Bemidji State University awarded eTECH grant from National Science Foundation

BEMIDJI, Minn. (Aug. 4, 2010) — Bemidji State University will be working to close critical skills gaps in the manufacturing industry under a new program funded by the National Science Foundation.

The University’s 360 Degrees Manufacturing and Applied Engineering Center of Excellence has won a three-year, $871,951, Advanced Technological Education Grant from the foundation to provide funding for a program called eTECH.

The center of excellence, a partnership between the University and nine community and technical colleges in Minnesota, has been working for more than three years to address workforce needs in the manufacturing industry through its seamless career pathway and an innovative redesign of higher education delivery.

Using funding from the grant, the center will use the eTECH program to augment its seamless career pathway. Industry-approved credentials will be integrated into manufacturing and applied engineering curricula, and this enhanced program will be offered online to reach a maximum number of potential participants.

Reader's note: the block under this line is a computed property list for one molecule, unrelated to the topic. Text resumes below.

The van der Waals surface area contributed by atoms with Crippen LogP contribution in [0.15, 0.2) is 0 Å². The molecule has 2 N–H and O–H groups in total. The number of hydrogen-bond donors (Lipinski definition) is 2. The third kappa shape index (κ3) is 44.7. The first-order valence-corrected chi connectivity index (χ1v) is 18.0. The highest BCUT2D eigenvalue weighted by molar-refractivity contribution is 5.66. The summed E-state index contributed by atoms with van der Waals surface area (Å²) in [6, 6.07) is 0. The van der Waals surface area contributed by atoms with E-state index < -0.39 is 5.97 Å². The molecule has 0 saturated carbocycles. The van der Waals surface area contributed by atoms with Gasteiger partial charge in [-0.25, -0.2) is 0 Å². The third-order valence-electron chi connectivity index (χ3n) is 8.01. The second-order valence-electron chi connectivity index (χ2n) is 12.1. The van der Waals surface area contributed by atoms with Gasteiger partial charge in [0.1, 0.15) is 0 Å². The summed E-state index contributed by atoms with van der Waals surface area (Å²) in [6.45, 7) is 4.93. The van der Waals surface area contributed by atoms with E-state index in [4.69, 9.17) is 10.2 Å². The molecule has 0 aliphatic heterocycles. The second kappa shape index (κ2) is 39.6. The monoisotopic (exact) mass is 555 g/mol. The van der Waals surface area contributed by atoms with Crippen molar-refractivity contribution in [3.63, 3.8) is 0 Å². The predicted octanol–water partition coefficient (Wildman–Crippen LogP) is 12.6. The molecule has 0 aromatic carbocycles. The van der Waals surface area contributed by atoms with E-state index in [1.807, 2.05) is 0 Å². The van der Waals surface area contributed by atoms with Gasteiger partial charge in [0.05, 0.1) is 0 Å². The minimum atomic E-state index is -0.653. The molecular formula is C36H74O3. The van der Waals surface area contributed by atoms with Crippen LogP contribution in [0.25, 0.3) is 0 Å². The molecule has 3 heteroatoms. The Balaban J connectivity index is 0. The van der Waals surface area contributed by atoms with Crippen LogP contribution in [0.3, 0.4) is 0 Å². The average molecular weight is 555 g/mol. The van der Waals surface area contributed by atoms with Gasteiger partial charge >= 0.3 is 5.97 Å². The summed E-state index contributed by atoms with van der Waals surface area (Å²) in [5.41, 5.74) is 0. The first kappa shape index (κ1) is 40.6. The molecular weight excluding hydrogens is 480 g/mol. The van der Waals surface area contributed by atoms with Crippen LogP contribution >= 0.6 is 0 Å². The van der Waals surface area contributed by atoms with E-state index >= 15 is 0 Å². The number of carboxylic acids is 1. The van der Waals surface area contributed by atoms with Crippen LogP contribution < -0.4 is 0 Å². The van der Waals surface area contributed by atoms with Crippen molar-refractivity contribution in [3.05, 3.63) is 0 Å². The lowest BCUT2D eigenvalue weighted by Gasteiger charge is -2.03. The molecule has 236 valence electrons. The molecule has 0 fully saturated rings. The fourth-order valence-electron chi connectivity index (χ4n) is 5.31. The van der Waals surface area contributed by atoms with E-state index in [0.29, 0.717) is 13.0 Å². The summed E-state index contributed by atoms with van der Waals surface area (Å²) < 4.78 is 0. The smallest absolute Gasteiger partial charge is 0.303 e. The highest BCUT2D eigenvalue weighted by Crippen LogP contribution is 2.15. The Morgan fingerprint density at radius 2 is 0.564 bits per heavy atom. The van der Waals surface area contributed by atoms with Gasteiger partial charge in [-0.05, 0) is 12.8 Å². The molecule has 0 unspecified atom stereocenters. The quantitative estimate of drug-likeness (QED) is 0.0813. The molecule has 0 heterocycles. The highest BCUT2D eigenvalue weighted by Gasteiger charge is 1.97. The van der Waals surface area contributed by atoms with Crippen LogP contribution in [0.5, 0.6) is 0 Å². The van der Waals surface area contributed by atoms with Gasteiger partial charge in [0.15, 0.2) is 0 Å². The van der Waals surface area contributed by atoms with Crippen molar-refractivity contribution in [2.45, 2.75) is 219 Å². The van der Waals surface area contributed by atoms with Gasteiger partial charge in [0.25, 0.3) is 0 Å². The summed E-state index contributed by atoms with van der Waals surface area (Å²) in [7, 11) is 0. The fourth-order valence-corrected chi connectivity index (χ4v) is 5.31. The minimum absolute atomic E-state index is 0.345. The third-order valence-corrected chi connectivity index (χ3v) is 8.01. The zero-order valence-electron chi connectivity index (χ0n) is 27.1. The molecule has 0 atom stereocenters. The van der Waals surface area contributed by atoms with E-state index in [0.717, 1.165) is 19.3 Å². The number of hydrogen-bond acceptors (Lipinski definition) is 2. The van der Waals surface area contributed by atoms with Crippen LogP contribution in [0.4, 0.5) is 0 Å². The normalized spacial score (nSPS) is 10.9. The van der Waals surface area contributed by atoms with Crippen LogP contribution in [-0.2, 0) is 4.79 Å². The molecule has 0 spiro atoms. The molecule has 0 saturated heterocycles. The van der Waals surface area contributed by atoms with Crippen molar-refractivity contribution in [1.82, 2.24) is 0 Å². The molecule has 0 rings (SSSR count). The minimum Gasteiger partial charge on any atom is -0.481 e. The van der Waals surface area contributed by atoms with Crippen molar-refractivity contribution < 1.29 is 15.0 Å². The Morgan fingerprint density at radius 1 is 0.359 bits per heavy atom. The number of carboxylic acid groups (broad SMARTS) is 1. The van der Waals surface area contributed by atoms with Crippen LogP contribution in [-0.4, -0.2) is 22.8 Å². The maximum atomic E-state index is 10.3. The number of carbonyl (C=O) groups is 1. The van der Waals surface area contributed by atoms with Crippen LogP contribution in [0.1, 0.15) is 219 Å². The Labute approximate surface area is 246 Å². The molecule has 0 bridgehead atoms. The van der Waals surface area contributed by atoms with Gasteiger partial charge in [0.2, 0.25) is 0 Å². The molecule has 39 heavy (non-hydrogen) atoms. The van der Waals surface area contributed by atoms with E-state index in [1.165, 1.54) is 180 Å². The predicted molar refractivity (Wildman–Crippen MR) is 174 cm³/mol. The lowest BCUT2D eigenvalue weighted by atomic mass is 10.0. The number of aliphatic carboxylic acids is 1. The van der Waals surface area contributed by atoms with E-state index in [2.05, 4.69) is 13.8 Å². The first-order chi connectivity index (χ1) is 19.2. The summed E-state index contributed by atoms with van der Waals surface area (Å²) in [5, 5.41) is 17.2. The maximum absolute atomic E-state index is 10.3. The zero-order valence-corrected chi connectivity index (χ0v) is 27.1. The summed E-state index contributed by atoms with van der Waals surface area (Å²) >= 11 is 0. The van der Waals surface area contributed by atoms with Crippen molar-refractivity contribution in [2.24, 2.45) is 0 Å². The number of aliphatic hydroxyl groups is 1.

“The eTECH project takes technical education to the next level,” said Karen White, director of 360 Degrees. “We are advancing the skills and careers of students and workers so they can continue to succeed in the manufacturing industry. We are also developing key manufacturing programs that are accessible and flexible to meet the needs of today’s learner.”

Under the eTECH program, the center will adapt and develop a 165-credit curriculum to be delivered in a blended format, combining traditional classroom and lab education with online course delivery. This curriculum will be supported by the development of between 45 and 65 new or modified courses. These programs will allow students to work toward either a two- or four-year degree.

Using the grant funding, Bemidji State’s eTECH program will adapt existing curriculum to develop 15 credits of advanced machine technologist and welding technology curricula and 30 credits of industrial maintenance; mechanical drafting and design; lean manufacturing; and mechatronics curricula.

The eTECH project is intended to provide technological education that matches manufacturing’s need for high-skill workers with student needs for flexible course delivery that prepares them for rewarding, in-demand careers.

For more information, please contact Beth Campus at (218) 755-2206.

On the Web
• 360 Degrees: